Nerad told school board members on Monday night that he’s recommending a three-year recurring referendum.
It’s part of what he called a partnership plan to address the budget shortfall.
The plan would put a referendum on the November ballot for $5 million and would ask voters for $4 million in the two following years.
Nerad said to make up the remaining $3 million gap the district would move $2 million from the district’s fund balance, eliminate $600,000 in unallocated staff, which are positions set aside in case of additional enrollment, and make up the remaining $400,000 through other reductions, which he has not yet named.
“We’re working both sides of this and in the end our kids need things from us, our taxpayers need us to be sensitive and all I can say is we tried every step of putting these recommendations together to be responsive on both fronts,” said Nerad.
The measure, a “recurring referendum,” would give the district permission to build on the previous year’s spending limit increase by additional amounts of $4 million in 2010-11 and another $4 million in 2011-12. The measure would permit a total increase of $13 million — a change that would be permanent, unlike the impact of some other referendums that end after a specified period.
Approval of the referendum would cost the owner of a home with an assessed value of $250,000 an estimated $27.50 in additional taxes in the 2009-10 school year. That represents an increase of 1.1 percent of the School District’s portion of the tax bill.
But for at least the next two years, the schools’ portion of that homeowner’s tax bill would decline even if the referendum is approved, under the plan developed by Nerad and Erik Kass, assistant superintendent for business services.
They estimate the tax bill for 2010-11 would be $27.50 lower than it is now, and the bill the following year would be about $100 below its current level if voters back the referendum and the School Board implements proposed changes in accounting measures.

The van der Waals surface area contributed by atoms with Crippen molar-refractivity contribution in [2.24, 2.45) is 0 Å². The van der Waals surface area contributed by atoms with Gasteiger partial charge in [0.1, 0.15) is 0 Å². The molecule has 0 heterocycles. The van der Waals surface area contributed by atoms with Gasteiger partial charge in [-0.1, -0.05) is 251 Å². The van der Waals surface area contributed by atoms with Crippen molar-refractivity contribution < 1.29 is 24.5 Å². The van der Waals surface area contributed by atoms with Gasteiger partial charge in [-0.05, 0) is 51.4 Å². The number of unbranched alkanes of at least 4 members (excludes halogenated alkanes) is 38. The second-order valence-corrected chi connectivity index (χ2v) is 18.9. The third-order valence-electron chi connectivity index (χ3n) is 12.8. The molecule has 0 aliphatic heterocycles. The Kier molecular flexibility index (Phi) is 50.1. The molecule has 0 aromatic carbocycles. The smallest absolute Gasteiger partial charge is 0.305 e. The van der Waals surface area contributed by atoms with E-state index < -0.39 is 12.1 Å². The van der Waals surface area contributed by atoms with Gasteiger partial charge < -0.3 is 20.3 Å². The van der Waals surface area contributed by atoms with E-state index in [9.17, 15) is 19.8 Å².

In the first year, the referendum would add an additional $27.50 onto the tax bill of a $250,000 home. Another initiative in Nerad’s recommendation, drawn up along with Assistant Superintendent of Business Services Erik Kass, is to enact changes to help mitigate the tax impact of the referendum. Nerad and Kass said these changes would decrease taxes for homeowners in the second and third year of the referendum.
One aspect of the proposal would return $2 million of an equity to the taxpayers in the form of a reduced levy in the Community Services Fund (Fund 80) for the 2009-10 school year. The second part of the tax impact referendum would be implementation of a Capital Expansion Fund, called Fund 41, in an effort to levy a property tax under revenue limits to spread the costs of facility maintenance projects over a longer period.
Nerad said the referendum process has been a deliberative process, and he’s been cognizant of weighing board members and community questions.
- Proposed 2008-2009 $367,806,712 budget
- 2007-2008 $339,685,844 Citizen’s Budget
- 2006-2007 $333,101,865 Citizen’s Budget
- Transcript: 7/28/2008 Madison School Board Referendum Discussion
- Don Severson: Memo to the Madison School Board on the District’s Financial Situation
- Capital Times Editorial advocating a November, 2008 referendum vote.
- Madison Cast: Supporting a referendum
- Wisconsin’s per student K-12 spending ranks 17th nationwide.